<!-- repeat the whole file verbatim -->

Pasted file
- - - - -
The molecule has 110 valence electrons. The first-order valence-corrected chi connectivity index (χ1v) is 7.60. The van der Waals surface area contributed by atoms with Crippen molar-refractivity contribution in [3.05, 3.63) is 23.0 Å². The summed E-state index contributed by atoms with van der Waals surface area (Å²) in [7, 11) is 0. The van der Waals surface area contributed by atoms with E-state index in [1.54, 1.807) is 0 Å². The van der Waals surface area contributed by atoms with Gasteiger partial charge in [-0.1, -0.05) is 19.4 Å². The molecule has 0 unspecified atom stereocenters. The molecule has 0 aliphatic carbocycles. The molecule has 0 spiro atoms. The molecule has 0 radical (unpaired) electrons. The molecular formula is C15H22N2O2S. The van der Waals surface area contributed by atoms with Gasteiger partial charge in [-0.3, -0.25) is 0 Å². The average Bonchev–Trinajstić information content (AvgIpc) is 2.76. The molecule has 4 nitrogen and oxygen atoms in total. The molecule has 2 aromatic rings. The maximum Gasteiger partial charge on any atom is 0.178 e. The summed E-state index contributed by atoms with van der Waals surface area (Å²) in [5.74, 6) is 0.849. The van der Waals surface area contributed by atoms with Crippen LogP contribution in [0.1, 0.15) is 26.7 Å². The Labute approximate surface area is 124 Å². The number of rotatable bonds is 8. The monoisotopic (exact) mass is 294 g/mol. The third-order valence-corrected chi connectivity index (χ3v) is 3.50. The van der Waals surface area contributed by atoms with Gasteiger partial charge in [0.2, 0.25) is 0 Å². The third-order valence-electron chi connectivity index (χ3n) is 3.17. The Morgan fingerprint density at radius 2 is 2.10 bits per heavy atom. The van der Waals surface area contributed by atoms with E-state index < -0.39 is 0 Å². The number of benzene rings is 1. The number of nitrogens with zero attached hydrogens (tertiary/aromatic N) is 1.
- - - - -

The molecule has 110 valence electrons. The first-order valence-corrected chi connectivity index (χ1v) is 7.60. The van der Waals surface area contributed by atoms with Crippen molar-refractivity contribution in [3.05, 3.63) is 23.0 Å². The summed E-state index contributed by atoms with van der Waals surface area (Å²) in [7, 11) is 0. The van der Waals surface area contributed by atoms with E-state index in [1.54, 1.807) is 0 Å². The van der Waals surface area contributed by atoms with Gasteiger partial charge in [-0.1, -0.05) is 19.4 Å². The molecule has 0 unspecified atom stereocenters. The molecule has 0 aliphatic carbocycles. The molecule has 0 spiro atoms. The molecule has 0 radical (unpaired) electrons. The molecular formula is C15H22N2O2S. The van der Waals surface area contributed by atoms with Gasteiger partial charge in [-0.3, -0.25) is 0 Å². The average Bonchev–Trinajstić information content (AvgIpc) is 2.76. The molecule has 4 nitrogen and oxygen atoms in total. The molecule has 2 aromatic rings. The maximum Gasteiger partial charge on any atom is 0.178 e. The summed E-state index contributed by atoms with van der Waals surface area (Å²) in [5.74, 6) is 0.849. The van der Waals surface area contributed by atoms with Crippen LogP contribution in [0.1, 0.15) is 26.7 Å². The Labute approximate surface area is 124 Å². The number of rotatable bonds is 8. The monoisotopic (exact) mass is 294 g/mol. The third-order valence-corrected chi connectivity index (χ3v) is 3.50. The van der Waals surface area contributed by atoms with Gasteiger partial charge in [0.2, 0.25) is 0 Å². The third-order valence-electron chi connectivity index (χ3n) is 3.17. The Morgan fingerprint density at radius 2 is 2.10 bits per heavy atom. The van der Waals surface area contributed by atoms with E-state index < -0.39 is 0 Å². The number of benzene rings is 1. The number of nitrogens with zero attached hydrogens (tertiary/aromatic N) is 1.